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Kidnapping suspect arrested in case police called a hoax

ORANGEVALE, Calif. - FBI agents have arrested a Northern California man in connection with the kidnapping of Denise Huskins, a case police originally believed to be fake, reports CBS Sacramento.

The FBI said in a statement Monday that in the early morning on March 23 in Vallejo, Huskins and her boyfriend, Aaron Quinn, were awakened by a bright light.

Quinn told police he heard a noise similar to a stun gun, and then a man, identified by police as suspect Matthew Muller, allegedly told Huskins and Quinn to lie face down on the bed.

The suspect allegedly ordered Huskins to bind Quinn with zip ties and then made them go into a bedroom closet.

Tape-covered goggles were allegedly put over Quinn's eyes, along with headphones on his ears playing a prerecorded message that said the break-in was being done by a professional group collecting debts and that both victims would receive electric shocks and cuts on their faces if they didn't cooperate.

The FBI said the suspect, Muller, then allegedly retrieved Quinn's bank account information from the victim's laptop.

Quinn said he was placed on the couch and fell asleep. When he woke up he said he was able to free himself.

He found that Huskins, his laptop and his car were missing. Huskins was located two days later.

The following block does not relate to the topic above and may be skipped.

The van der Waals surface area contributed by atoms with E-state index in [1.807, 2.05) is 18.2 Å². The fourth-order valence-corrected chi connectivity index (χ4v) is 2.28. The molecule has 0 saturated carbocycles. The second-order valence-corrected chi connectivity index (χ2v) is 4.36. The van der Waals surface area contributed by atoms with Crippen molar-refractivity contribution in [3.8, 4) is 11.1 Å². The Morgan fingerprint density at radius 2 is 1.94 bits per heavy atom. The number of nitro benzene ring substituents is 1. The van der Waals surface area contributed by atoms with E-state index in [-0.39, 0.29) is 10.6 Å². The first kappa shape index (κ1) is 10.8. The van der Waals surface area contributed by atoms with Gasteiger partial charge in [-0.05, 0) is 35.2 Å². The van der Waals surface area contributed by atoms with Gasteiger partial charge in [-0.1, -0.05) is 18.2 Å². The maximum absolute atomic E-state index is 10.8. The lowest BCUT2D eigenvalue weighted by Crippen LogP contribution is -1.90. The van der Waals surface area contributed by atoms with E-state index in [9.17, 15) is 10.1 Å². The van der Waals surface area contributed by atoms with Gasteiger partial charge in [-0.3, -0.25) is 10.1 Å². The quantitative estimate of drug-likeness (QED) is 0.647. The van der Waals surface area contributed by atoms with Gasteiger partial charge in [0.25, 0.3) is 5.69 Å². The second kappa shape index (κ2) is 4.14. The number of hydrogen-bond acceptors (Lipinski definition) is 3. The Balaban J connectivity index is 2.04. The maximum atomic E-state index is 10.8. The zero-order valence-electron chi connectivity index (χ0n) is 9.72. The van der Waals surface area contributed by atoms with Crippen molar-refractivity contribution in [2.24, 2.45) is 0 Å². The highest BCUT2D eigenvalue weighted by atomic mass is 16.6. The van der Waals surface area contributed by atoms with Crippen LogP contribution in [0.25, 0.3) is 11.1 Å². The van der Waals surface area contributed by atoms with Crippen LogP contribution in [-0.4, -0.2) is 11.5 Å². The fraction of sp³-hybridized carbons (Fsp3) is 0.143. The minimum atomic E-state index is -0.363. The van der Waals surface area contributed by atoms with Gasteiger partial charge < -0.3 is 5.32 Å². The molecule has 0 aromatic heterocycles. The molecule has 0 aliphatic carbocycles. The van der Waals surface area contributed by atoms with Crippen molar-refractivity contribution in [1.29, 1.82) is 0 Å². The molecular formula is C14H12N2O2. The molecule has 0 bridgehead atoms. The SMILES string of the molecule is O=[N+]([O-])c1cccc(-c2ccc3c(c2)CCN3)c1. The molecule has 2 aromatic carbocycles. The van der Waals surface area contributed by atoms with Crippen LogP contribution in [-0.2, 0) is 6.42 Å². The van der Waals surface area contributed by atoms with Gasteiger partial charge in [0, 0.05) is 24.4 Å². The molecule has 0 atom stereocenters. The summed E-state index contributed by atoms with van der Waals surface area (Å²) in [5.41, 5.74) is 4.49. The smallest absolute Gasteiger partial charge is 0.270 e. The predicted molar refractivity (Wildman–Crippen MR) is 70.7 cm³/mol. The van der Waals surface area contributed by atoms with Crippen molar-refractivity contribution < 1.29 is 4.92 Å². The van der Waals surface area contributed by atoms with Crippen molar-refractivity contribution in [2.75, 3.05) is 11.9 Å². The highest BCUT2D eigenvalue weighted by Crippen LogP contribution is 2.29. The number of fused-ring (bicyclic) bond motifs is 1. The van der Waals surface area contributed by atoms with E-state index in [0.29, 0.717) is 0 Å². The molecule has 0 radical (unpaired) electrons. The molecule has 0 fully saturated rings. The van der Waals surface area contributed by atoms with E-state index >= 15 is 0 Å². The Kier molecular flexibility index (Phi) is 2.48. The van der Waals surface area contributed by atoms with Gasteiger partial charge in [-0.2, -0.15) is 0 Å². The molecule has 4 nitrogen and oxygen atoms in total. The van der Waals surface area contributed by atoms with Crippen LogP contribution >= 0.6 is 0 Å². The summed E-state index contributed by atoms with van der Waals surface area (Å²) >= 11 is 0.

During that time, police received a ransom demand of $8,500, in exchange for Huskins' safe return. Two days later, she was found near her parents' house in Huntington Beach, Calif.

Authorities originally suspected her disappearance was a hoax. At the time, the Vallejo Police Department said the incident didn't appear to have the hallmarks of a kidnapping.

"There is no evidence to support the claims that this was a stranger abduction, or an abduction at all." Vallejo Police Dept. spokesman Kenny Park wrote in a statement. "Given the facts that have been presented thus far, this event appears to be an orchestrated event and not a kidnapping."

But detectives investigating a June 5 burglary in Dublin, Calif., connected Muller to the crime and later arrested him. On June 25, FBI investigators met with Dublin officers and found similarities in that case to Huskins' kidnapping.

Huskins maintains that other suspects were involved in the incident, according to the FBI.

Muller, a former U.S. Marine, attended Harvard University where he also taught, according to court documents. He was admitted to the California state bar in 2011, and was disbarred in 2015.